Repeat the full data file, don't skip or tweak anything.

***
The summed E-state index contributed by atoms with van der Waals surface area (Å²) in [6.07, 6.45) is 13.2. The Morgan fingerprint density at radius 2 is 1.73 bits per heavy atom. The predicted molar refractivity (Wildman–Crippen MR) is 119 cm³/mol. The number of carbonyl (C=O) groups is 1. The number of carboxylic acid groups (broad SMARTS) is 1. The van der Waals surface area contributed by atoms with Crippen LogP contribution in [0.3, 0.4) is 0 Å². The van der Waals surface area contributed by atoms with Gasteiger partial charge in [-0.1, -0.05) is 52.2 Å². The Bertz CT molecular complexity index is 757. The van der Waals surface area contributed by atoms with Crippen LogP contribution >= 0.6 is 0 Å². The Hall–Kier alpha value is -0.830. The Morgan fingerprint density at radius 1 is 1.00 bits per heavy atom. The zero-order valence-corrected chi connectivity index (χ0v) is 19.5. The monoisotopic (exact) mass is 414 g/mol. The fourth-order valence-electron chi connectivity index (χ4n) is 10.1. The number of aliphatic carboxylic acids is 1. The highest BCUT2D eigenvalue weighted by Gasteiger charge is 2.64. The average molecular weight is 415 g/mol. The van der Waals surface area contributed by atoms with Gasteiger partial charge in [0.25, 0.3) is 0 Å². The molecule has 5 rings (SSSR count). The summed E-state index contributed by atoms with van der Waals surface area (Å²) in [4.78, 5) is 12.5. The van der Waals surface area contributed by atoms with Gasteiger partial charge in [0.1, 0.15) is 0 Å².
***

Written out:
The summed E-state index contributed by atoms with van der Waals surface area (Å²) in [6.07, 6.45) is 13.2. The Morgan fingerprint density at radius 2 is 1.73 bits per heavy atom. The predicted molar refractivity (Wildman–Crippen MR) is 119 cm³/mol. The number of carbonyl (C=O) groups is 1. The number of carboxylic acid groups (broad SMARTS) is 1. The van der Waals surface area contributed by atoms with Crippen LogP contribution in [0.3, 0.4) is 0 Å². The van der Waals surface area contributed by atoms with Gasteiger partial charge in [-0.1, -0.05) is 52.2 Å². The Bertz CT molecular complexity index is 757. The van der Waals surface area contributed by atoms with Crippen LogP contribution >= 0.6 is 0 Å². The Hall–Kier alpha value is -0.830. The Morgan fingerprint density at radius 1 is 1.00 bits per heavy atom. The zero-order valence-corrected chi connectivity index (χ0v) is 19.5. The monoisotopic (exact) mass is 414 g/mol. The fourth-order valence-electron chi connectivity index (χ4n) is 10.1. The number of aliphatic carboxylic acids is 1. The highest BCUT2D eigenvalue weighted by Gasteiger charge is 2.64. The average molecular weight is 415 g/mol. The van der Waals surface area contributed by atoms with Gasteiger partial charge in [0.25, 0.3) is 0 Å². The molecule has 5 rings (SSSR count). The summed E-state index contributed by atoms with van der Waals surface area (Å²) in [4.78, 5) is 12.5. The van der Waals surface area contributed by atoms with Gasteiger partial charge in [0.1, 0.15) is 0 Å².